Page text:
Wednesday was a transition day, adjusting to the time zone (ten hours ahead of San Diego) and waiting out the quarantine period. Jacob ran an orientation session, and then the group met their two teachers for the week, Ilana Butrimovitz and Ephraim Shore, both experienced teachers and tour guides here in Israel.  

After lunch, they hiked the Sataf and learned about the geography of the area as well as some connections to ancient Israel during Biblical times. The rest of the afternoon and evening was spent at the Kibbutz. In the evening, students were led in a meaningful activity around the Holocaust, culminating in lighting candles and reading names of some of those who perished.

Thursday was Yom HaShoah, Holocaust Remembrance Day. After an introduction to Yom Hashoah and its significance and historical connection to modern Israel, the group made their way to the Aish Hatorah Rooftop, overlooking the Kotel.  

While the group was on the rooftop, looking around at the beauty and history of Jerusalem, the Yom HaShoah siren sounded. Watching the entire city come to a complete standstill was a truly surreal experience.  From there they made their way to the City of David, an archaeological dig site near the old city that has produced evidence supporting the Biblical account of King David’s kingship in Jerusalem.  After watching an introductory documentary, the group took the plunge down below to walk through Hezekiah’s Tunnel, a creatively designed water tunnel that was built to divert water away from enemies attempting to lay siege on Jerusalem.  

Lunch took place at the  Dung Gate and then they experienced more tunnels to the Davidson Center, where they learned about the construction of Ezrat Yisrael, the egalitarian section of the Kotel where men and women can worship together.  Then came the time everyone was waiting for: the walk to the Kotel.  For some, it was the first time ever and for others, it was one of many visits, but they all expressed the significance of being there with their classmates on such a notable day as Yom Hashoah.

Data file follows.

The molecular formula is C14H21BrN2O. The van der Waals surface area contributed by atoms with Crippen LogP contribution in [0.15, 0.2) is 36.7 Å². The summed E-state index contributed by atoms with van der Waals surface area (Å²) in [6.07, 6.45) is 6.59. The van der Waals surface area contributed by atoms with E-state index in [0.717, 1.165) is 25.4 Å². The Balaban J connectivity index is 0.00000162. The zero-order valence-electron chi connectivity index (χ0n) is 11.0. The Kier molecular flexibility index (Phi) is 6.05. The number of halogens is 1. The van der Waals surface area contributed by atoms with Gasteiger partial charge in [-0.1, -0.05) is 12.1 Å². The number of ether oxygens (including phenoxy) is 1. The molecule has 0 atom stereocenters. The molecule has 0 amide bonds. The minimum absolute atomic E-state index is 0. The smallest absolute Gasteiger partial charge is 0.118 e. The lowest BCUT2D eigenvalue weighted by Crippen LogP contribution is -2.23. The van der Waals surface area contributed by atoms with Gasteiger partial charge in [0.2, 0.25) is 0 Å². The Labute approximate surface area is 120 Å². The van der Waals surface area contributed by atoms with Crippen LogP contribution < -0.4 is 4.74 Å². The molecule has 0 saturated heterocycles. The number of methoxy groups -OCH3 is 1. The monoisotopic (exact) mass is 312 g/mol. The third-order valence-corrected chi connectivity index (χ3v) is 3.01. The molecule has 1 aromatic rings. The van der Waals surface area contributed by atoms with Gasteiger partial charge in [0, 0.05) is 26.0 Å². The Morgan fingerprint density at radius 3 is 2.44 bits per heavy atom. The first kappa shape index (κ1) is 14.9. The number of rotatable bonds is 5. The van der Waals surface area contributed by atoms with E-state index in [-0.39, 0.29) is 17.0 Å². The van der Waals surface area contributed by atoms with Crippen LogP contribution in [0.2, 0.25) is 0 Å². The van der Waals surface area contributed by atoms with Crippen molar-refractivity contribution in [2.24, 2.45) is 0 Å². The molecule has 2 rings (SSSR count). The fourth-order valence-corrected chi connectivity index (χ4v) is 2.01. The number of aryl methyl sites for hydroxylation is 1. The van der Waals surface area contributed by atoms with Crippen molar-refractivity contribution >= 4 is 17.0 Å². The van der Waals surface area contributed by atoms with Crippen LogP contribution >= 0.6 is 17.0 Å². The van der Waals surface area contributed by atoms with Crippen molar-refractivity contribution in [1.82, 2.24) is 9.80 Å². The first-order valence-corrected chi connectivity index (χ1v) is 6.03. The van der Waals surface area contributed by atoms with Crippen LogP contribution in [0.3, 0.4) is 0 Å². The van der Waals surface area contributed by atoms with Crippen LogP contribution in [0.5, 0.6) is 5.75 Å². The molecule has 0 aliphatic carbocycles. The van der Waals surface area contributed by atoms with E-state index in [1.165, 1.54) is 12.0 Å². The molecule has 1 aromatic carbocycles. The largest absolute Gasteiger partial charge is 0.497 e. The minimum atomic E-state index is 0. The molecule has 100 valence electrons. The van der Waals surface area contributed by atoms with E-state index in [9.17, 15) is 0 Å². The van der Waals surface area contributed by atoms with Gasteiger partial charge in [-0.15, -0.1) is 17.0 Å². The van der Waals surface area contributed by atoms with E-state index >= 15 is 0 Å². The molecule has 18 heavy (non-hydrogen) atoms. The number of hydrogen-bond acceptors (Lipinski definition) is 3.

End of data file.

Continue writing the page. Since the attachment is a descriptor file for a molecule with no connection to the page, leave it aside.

Then it was off to Ben Yehuda Street, before returning to the kibbutz. The evening was spent with some impromptu grade bonding, and many of our students also met and hung out and played basketball with students from a Jewish Day school in Philadelphia. It was a long but fabulous day. 

On Friday, the group packed up and left the Kibbutz and set off up north.  The theme for the day was the Middle Ages and Contemporary Akko, so it involved a tour of the Al Jazar Mosque which the students much enjoyed, followed by a visit around the Crusaders Knights’ Halls 

Of particular interest to some were the communal toilets, which in addition to their official functions also served as a social gathering site. Students sampled delicious food on the streets of Akko before learning about the rebuilding of Akko in light of Covid and the civil unrest of 2021.  They spent time in a small hotel owned by an American Jew living in Akko and heard about his own challenges and experiences during last year’s riots, which was fascinating and heartbreaking at the same time. Afterward, they departed to Nahariya and had dinner and conducted Kabbalat Shabbat, and had a delicious buffet dinner at the hotel.  The group was very excited by the impending Shabbat sleep-in.    

Shabbat was spent resting, meeting up to do kiddush and some downtime in the hotel/pool/windy beach area.  In the evening, some of the students did sunset yoga at the beach, and then the entire group did Havdalah before going out for a late dinner on the streets of Nahariya. 

Sunday, the group was up early again to head to Haifa.  On the way, they stopped off at the Carmel Lookout to Jezreel Valley and learned about Zionism from Ephraim.  

Then they headed to Neve Yam for a beach activity and a discussion of Holocaust refugees between 1945-1948. The afternoon was spent at Atlit Detention Camp, hearing about the horrific circumstances of many of the Holocaust survivors after liberation.

They found it a very meaningful place to visit before driving to Haifa, their home for the next four nights. The evening began with a discussion about the British/Jewish resistance group in Israel and finished with a tasty dinner in the hotel.

This week, they’ll be observing both Yom Hazikaron, Israeli Remembrance Day for fallen soldiers and victims of terror, as well as Yom Haatzmaut, Israeli Independence Day. Looking forward to sharing more insights and photos next week!

L’hitraot (see you soon!),

Anna Falkiewicz